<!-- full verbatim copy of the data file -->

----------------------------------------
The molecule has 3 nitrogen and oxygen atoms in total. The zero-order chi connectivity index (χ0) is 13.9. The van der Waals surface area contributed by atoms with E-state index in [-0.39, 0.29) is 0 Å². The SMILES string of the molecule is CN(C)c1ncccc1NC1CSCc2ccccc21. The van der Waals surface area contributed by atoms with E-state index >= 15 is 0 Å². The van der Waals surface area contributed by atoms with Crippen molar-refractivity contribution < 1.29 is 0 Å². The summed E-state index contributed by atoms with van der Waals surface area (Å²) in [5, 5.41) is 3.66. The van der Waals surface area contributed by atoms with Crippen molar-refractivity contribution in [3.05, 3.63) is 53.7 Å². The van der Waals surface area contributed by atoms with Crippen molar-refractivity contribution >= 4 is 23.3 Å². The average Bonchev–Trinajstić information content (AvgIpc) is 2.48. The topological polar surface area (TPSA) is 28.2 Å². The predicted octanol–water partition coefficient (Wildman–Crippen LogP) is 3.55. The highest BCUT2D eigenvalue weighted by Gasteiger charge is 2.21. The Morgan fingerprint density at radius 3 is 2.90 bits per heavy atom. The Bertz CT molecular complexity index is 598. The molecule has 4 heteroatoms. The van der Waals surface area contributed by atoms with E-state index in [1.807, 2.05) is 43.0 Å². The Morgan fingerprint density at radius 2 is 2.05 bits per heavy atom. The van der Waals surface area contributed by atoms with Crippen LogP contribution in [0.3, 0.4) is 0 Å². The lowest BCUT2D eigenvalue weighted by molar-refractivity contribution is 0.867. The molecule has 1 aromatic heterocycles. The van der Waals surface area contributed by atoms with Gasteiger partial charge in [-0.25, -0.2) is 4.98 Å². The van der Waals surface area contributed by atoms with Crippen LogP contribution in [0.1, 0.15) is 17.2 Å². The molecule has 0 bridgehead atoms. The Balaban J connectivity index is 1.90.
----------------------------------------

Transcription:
The molecule has 3 nitrogen and oxygen atoms in total. The zero-order chi connectivity index (χ0) is 13.9. The van der Waals surface area contributed by atoms with E-state index in [-0.39, 0.29) is 0 Å². The SMILES string of the molecule is CN(C)c1ncccc1NC1CSCc2ccccc21. The van der Waals surface area contributed by atoms with E-state index >= 15 is 0 Å². The van der Waals surface area contributed by atoms with Crippen molar-refractivity contribution < 1.29 is 0 Å². The summed E-state index contributed by atoms with van der Waals surface area (Å²) in [5, 5.41) is 3.66. The van der Waals surface area contributed by atoms with Crippen molar-refractivity contribution in [3.05, 3.63) is 53.7 Å². The van der Waals surface area contributed by atoms with Crippen molar-refractivity contribution >= 4 is 23.3 Å². The average Bonchev–Trinajstić information content (AvgIpc) is 2.48. The topological polar surface area (TPSA) is 28.2 Å². The predicted octanol–water partition coefficient (Wildman–Crippen LogP) is 3.55. The highest BCUT2D eigenvalue weighted by Gasteiger charge is 2.21. The Morgan fingerprint density at radius 3 is 2.90 bits per heavy atom. The Bertz CT molecular complexity index is 598. The molecule has 4 heteroatoms. The van der Waals surface area contributed by atoms with E-state index in [1.807, 2.05) is 43.0 Å². The Morgan fingerprint density at radius 2 is 2.05 bits per heavy atom. The van der Waals surface area contributed by atoms with Crippen LogP contribution in [0.3, 0.4) is 0 Å². The lowest BCUT2D eigenvalue weighted by molar-refractivity contribution is 0.867. The molecule has 1 aromatic heterocycles. The van der Waals surface area contributed by atoms with Gasteiger partial charge in [-0.25, -0.2) is 4.98 Å². The van der Waals surface area contributed by atoms with Crippen LogP contribution in [0.1, 0.15) is 17.2 Å². The molecule has 0 bridgehead atoms. The Balaban J connectivity index is 1.90.